Saltwater: The Flies That Caught the Records
AS OFFICIAL Valhalla of competitive anglers, the International Game Fish Association preserves all line-test world records. In the case of fly fishing, IGFA often keeps the fly that set the standard. Recently, the IGFA allowedSaltwater Fly Fishing to research its files for the patterns that caught the largest specimens of fly rodding’s most popular saltwater species.
Many of the original flies were still in IGFA folders, although some had been returned to the anglers. Working from written descriptions, interviews and photos from the anglers and their guides, we take you on the water for the catch that put each pattern in the record books.
ON MAY 7, 1995, Greg Braunstein and his partner flew a private jet into Merritt Island, Florida, and Capt. Rodney Smith picked them up in his skiff at the end of the runway, which runs along the Banana River Lagoon.
“It was an awful day, blowing 18 knots out of the east, but these guys were diehard fly anglers, and they just wanted to look for big reds,” Rodney said. There had been a school of big fish on the lagoon’s windward side, and they got a few shots right away. But the surface chop made the school very tough to follow. Because the surface chop played havoc with their lighter flies, Rodney had Greg tie on a heavy fly of his own design called the Last Chance. (Don Leyden, who owned the 16-pound tippet-class record prior to Braunstein, gave Rodney’s creation that name after he used that fly to take his record fish at the day’s very end.)
Once again, the fly proved deadly. Braunstein hooked up, and an hour and 20 minutes later, he landed the 43-pound fish and broke Leyden’s record — the second record redfish caught on that pattern.
CARL “BUD” ROWLAND has caught three record speckled trout on his Numero Uno patterns. For each fish, he was either sight fishing or drifting from a boat in 6 to 8 inches of water. He caught the record 16-pound, 6-ounce speckled trout on 16-pound tippet drifting a spoil bank on the Lower Laguna Madre.
“It was midday, and there were southeasterly winds, so we had tremendous visibility. Three fish — two big ones and what I presume was one small male— swam straight at me. I figured the small fish would try to out-race the big females to the fly, so I put the fly as close to the biggest fish as a I dared, and she inhaled it.”
While Rowland weighed his catch, several bait fishers came over and acted as witnesses. As he held the fish, eggs fell onto the deck. Rowland moved to release the fish, and one of the witnesses offered him $100 for the fish. Rowland turned him down, and by releasing the fish, he disqualified himself for a state record.
“I just couldn’t kill such a genetic factor. ” he said, “Those big females surely must produce more eggs and offspring more likely to survive.”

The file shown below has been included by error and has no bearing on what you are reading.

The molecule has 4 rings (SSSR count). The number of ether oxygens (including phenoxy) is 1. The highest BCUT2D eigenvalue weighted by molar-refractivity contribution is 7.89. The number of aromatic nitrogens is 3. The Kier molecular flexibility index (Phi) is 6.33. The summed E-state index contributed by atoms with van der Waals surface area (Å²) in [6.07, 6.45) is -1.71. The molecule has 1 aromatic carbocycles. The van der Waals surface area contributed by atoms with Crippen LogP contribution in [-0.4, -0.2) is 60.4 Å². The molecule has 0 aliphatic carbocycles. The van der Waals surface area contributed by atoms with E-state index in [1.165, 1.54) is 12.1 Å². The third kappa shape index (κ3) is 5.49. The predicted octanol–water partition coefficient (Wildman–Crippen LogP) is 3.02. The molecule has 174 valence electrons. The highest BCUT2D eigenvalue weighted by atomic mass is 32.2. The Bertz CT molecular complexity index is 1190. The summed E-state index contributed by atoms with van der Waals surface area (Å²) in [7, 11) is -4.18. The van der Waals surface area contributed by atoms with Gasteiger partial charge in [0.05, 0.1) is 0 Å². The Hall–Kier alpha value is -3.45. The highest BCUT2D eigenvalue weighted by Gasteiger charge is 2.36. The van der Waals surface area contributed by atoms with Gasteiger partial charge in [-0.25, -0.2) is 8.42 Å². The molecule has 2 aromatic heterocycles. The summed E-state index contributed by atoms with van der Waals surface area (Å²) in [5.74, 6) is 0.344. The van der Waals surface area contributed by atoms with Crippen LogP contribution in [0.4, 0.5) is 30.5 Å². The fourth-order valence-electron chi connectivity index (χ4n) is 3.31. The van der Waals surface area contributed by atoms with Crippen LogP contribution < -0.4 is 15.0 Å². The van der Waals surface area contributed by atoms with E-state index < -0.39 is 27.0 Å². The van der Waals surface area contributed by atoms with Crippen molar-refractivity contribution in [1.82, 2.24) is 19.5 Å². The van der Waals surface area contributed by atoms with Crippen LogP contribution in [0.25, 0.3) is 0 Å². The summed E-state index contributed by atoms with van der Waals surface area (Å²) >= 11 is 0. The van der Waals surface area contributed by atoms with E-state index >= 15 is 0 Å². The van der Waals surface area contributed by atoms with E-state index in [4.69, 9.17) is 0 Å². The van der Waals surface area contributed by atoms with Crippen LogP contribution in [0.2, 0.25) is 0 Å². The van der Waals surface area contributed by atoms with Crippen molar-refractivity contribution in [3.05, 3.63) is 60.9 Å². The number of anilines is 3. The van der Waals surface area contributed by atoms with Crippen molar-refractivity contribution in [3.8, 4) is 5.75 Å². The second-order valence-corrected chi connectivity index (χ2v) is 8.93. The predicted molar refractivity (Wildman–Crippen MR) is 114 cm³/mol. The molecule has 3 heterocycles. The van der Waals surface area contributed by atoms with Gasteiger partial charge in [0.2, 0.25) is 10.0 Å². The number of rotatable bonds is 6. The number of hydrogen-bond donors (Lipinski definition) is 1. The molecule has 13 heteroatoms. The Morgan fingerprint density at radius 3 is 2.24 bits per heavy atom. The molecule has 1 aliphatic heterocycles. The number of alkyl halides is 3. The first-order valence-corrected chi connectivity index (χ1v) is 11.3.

JIM RIVERS, whom we were unable to contact, caught his 19-pound, 5-ounce “false albacore” off of Cape Lookout, North Carolina, a.k.a. “albie Mecca.” He caught that fish during the best week of one of the best seasons in anyone’s memory. That week, the silversides were stacked in the Cape’s lee by the billions. Meanwhile, the albies attacked from below while the roseate terns performed their oddly graceful ballet amid the carnage. Around Harkers Island, large albies are keyed in on very particular protein sources, so this popular fishery has led to wonderful refinements in small baitfish patterns. Rivers caught his record on a sparsely tied Clouser Minnow, commonly called an Albie Clouser, constructed entirely from translucent, synthetic materials to imitate the translucent baitfish.
Besides the Albie Clouser, saltwater fly fishers are tying a variety of epoxy flies to imitate spearing, glass minnows, and other small baits with the same care that dry-fly tiers put into imitating tricos. Saltwater anglers are forever rhapsodizing about their ethereal qualities, though it’s doubtful one of those blue bullets will ever slow down long enough to “sip” such delicate offerings.
ONE OF THE more recent and most impressive saltwater records is a whopping 51-pound permit caught off Big Pine Key by Brian Eliason. Brian made the catch on a 16-pound tippet while using a Raghead Crab fly. (Editor’s Note: Eliason’s record was later rescinded by the IGFA, but the catch remains a powerful endorsement for the Raghead Crab fly pattern.)
For years, Del Brown’s Merkin has been the predominant permit pattern, and for many guides in diverse locales it remains the pattern of choice. But, early in the day, Brian’s bigger Merkin was refused repeatedly, so he switched to the smaller Raghead pattern, which the fish charged aggressively.
“It felt like I had hooked on to a windsurfer in a thirty-knot wind,” Eliason said.
Eliason had previously traveled to Belize in pursuit of his first permit, but he found Belizean fish indifferent to his quest. After booking two more trips to the Keys, the first of which was cancelled due to cold weather, he finally accomplished his goal in high style. The world-record permit towed the boat for 70 minutes, fatefully missing coral heads and lobster pots, before guide Jeff Belsik tailed the fish, then weighed and released it.
THAT BLACK DRUM aren’t all that common in the New Jersey surf makes Andy Andreychak’s 68-pound black drum an even more impressive record. Out at Cape May Point, he’d been catching lots of weakfish on the same pink Clouser Minnow. When the fish struck, Andy, who was fishing with an 8-weight, figured he’d hooked a big bass — until he beached the fish.
“He had me outclassed, that’s for sure. The tide was running out, and the tide there at the tip of New Jersey is super strong.”